Gender, Power, and Death




O

f
the approximately 40 million people in the world living with HIV,
almost half are women. The AIDS pandemic has moved from a disease
that afflicts primarily males to one that progressively victimizes
females. Dr. Kathleen Cravero, deputy executive director of the
United Nations Program on HIV/AIDS notes, “Increasingly the
face of AIDS is young and female.” In Sub-Saharan Africa, just
under 60 percent of HIV infected individuals are female. The number
of women and girls contracting the disease is rising in every region
of the world. 


There
are two primary reasons for the dramatic increase in female HIV
infections. To begin, a growing body of evidence indicates that
women and girls are physiologically more vulnerable than men and
boys to HIV infection through heterosexual intercourse, the primary
method of transmission. This biological susceptibility is compounded
by violence and discrimination perpetrated against socially, politically,
and economically pow- erless females in the developing world. 


A
recent United Nations report stated: “The fact that the balance
of power in many relationships is tilted in favor of men can have
life-or-death implications” for women. Nowhere is this more
evident than in the context of marriage. A study by Human Rights
Watch found that married women in Uganda have little sexual autonomy
and are routinely abused by their husbands. An HIV-positive woman
infected by her husband stated, “He used to force me to have
sex with him after he became ill.” Dying of AIDS and too weak
to beat his wife, the man ordered his brother to continue abusing
her. 


Shelley
Clark of the University of Chicago discovered that in some regions
of Kenya and Zambia early marriage was equivalent to an AIDS death
sentence for young girls. She found that 32.9 percent of married
girls in Kenya were HIV-positive compared to 22.3 percent of unmarried
girls. Comparable figures for Zambia were 27.3 and 16.5 percent. 


Clark
offers three primary explanations for these counterintuitive findings.
First, marriage ends condom use because couples desire children.
Second, the frequency of intercourse increases dramatically with
marriage. Third, because men need considerable time to save money
for the “bride price” required by the girl’s family,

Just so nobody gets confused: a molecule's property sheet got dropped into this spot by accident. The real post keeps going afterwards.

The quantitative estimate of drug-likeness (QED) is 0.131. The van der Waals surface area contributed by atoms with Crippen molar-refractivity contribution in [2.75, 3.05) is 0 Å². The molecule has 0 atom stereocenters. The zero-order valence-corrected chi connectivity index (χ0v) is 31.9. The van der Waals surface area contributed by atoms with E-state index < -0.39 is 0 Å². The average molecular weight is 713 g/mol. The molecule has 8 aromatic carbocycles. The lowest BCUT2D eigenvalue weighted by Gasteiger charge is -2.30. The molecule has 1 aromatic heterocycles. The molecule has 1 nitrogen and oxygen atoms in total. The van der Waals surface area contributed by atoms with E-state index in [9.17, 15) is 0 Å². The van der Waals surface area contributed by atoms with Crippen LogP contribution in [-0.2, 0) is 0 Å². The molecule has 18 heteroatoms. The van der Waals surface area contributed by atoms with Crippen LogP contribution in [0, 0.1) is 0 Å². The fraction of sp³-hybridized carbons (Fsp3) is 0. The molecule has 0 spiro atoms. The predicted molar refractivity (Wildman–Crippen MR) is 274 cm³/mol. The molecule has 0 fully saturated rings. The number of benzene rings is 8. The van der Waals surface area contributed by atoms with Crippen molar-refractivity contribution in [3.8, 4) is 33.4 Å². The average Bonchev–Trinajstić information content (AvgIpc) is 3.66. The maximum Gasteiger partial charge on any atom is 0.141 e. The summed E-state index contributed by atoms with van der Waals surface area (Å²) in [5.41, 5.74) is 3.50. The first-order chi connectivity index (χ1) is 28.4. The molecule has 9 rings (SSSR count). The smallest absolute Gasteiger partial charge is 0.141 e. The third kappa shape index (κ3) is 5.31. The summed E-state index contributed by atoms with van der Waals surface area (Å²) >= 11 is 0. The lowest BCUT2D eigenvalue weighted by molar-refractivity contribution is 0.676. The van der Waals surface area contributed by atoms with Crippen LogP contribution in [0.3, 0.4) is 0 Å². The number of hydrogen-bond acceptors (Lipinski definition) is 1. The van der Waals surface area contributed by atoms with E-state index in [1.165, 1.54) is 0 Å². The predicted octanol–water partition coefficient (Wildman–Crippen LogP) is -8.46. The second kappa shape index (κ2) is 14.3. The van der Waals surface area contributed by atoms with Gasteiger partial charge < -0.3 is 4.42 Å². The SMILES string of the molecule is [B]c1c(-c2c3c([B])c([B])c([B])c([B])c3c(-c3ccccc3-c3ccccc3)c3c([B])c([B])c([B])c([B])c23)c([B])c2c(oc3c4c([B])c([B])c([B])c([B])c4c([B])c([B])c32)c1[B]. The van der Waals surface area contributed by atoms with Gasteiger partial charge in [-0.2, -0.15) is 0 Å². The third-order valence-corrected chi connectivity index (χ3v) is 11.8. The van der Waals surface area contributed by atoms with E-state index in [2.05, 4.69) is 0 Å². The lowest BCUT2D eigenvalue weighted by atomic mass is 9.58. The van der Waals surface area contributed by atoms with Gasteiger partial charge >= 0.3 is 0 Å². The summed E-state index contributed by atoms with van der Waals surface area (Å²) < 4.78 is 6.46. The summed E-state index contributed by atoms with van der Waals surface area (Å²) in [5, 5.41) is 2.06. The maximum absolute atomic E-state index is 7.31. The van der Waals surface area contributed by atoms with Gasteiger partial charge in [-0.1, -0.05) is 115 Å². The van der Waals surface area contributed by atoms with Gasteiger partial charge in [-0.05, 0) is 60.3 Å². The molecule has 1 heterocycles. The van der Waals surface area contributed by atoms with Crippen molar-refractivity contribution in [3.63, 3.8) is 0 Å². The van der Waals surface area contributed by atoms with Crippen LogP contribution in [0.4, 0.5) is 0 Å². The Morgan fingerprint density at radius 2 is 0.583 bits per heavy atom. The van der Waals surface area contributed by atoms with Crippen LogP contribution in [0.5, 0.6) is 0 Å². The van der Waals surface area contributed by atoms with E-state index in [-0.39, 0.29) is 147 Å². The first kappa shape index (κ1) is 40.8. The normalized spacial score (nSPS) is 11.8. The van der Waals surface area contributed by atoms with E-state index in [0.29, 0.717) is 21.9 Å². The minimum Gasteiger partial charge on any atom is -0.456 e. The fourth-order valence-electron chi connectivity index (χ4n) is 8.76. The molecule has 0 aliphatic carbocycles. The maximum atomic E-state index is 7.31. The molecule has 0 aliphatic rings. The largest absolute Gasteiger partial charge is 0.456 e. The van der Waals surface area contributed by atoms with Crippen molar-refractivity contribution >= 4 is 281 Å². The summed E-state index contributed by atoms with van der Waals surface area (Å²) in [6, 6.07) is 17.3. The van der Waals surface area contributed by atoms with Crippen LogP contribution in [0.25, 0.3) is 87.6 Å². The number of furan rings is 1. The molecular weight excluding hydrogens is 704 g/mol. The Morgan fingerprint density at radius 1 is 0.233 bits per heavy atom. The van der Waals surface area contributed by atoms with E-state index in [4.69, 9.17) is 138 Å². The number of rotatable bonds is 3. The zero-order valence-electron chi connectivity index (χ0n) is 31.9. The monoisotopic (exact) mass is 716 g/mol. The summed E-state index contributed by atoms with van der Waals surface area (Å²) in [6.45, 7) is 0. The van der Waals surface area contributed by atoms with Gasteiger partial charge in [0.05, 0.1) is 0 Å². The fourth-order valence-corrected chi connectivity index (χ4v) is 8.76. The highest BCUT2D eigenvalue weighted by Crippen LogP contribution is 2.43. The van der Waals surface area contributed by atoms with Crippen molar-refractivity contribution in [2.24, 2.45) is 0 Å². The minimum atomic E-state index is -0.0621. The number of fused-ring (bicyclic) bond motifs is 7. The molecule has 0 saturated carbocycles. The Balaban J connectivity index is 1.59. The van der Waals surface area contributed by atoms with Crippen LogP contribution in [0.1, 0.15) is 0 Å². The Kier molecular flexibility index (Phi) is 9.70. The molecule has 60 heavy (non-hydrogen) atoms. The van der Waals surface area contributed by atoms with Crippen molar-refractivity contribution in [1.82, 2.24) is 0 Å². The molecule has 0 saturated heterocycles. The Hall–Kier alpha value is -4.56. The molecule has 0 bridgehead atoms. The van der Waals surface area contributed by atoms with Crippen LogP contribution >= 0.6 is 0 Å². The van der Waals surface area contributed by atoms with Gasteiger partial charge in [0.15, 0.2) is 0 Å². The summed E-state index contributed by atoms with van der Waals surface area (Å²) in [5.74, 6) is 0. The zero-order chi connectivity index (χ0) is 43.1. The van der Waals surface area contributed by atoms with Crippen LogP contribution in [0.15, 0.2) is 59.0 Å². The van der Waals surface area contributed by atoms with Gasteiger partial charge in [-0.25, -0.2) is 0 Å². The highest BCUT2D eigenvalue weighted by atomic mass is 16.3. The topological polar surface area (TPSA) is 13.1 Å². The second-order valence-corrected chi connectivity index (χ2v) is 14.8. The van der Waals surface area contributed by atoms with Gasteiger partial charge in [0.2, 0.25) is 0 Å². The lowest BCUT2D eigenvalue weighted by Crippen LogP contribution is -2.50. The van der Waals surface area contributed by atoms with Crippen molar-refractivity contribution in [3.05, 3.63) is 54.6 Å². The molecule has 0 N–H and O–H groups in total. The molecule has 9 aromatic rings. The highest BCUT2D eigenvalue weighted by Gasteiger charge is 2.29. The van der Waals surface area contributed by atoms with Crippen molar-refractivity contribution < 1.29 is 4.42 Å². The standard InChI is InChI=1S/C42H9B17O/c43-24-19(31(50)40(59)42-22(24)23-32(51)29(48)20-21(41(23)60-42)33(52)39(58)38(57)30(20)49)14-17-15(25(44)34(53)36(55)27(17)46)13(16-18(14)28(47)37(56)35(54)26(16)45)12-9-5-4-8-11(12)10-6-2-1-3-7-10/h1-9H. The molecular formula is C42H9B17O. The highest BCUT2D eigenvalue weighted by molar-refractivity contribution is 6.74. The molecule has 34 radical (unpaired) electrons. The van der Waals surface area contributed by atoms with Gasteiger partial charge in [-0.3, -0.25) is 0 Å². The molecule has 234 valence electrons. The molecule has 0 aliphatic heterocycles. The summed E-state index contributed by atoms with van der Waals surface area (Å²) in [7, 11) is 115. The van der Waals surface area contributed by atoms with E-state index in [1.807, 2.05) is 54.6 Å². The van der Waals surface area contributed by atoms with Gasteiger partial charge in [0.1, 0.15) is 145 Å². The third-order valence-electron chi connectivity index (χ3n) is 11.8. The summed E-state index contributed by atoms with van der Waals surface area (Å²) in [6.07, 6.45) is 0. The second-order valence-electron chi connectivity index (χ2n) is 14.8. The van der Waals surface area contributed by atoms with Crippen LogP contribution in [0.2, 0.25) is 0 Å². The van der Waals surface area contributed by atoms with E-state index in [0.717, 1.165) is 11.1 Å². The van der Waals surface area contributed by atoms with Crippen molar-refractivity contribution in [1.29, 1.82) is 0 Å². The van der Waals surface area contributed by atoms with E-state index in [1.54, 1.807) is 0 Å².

husbands are typically five to ten years older than their wives.
During this period a man will have numerous sexual partners and
is more likely to become HIV-positive. 


Although
single girls have more sexual encounters than married girls, their
(single girls’) boyfriends had fewer sexual experiences than
older males and were more likely to use condoms. Clark concluded
that frequent unprotected sex (as in marriage) was a more critical
factor in the likelihood of a girl contracting HIV than the number
of one’s sexual partners. 


Thailand
may well be the most shocking example of the gender, marriage, and
AIDS relation. In the early 1990s the overwhelming majority of HIV
transmissions in that Asian country occurred between prostitutes
and their clients. Today, nearly half of all new infections are
the wives of men who frequent prostitutes. A study of HIV-positive
women in India found that 93 percent were married and 91 percent
overall had only one sex partner—their husbands. In Mexico,
one-third of HIV-positive females learn they are infected after
their husbands are diagnosed with the disease. 


Many
observers believe that the highly-touted ABC approach (Abstain,
Be Faithful, and use Condoms) to preventing HIV will have limited
success as long as girls and women remain subservient to males.
Thoraya Obsaid of the United Nations Population Fund notes, “Abstinence
is meaningless to women coerced into sex. Faithfulness offers little
protection to wives whose husbands have several sex partners….
And condoms require the cooperation of men.” One commentator
summarized the relation between gender and HIV in the developing
world: “While men are driving the AIDS epidemic in large degree,
women become the victims.” 


This
victimization of females is especially tragic as it relates to AIDS
orphans whose numbers are increasing rapidly across Africa, Asia,
and the Carribean. In Zambia alone, a nation of about 11 million
people, between 600,000 and one million children are AIDS orphans
or live in households where one or both parents are infected. 


When
a mother and/or father become ill as a consequence of AIDS, girls
are much more likely than boys to be removed from school to provide
care for the sick. Prolonged illness usually leads to financial
problems and girls find employment as housemaids, child-care workers,
and vendors in local markets.



If
income from these sources is insufficient to meet family needs,
young females often turn to prostitution and risk contracting AIDS
as well as other sexually transmitted diseases. On the Zaire-Zambia
border, girls carry five gallon water containers to truck stops
for less than 50 cents a day or prostitute themselves for $2.30
an hour. In some regions of Africa the sexual coercion and rape
of girls is fueled by the mistaken belief that young females are
HIV-negative and the myth that sex with virgins will cure AIDS.
It’s no accident that in much of Sub-Saharan Africa HIV infection
rates are five to six times higher for adolescent girls than boys. 


In
light of overwhelming evidence of the abuse and exploitation of
females in the developing world, health experts have argued that
donor organizations and countries should make the protection of
women’s and girls’ rights a central component of AIDS
programs. United Nations AIDS chief physician Peter Piot stated
that the link between “gender inequality and death has never
been so direct as with AIDS.” He believes that if females are
not at the heart of international HIV prevention measures we will
lose control of this pandemic.



 





George J. Bryjak
is a professor of sociology at the University of San Diego.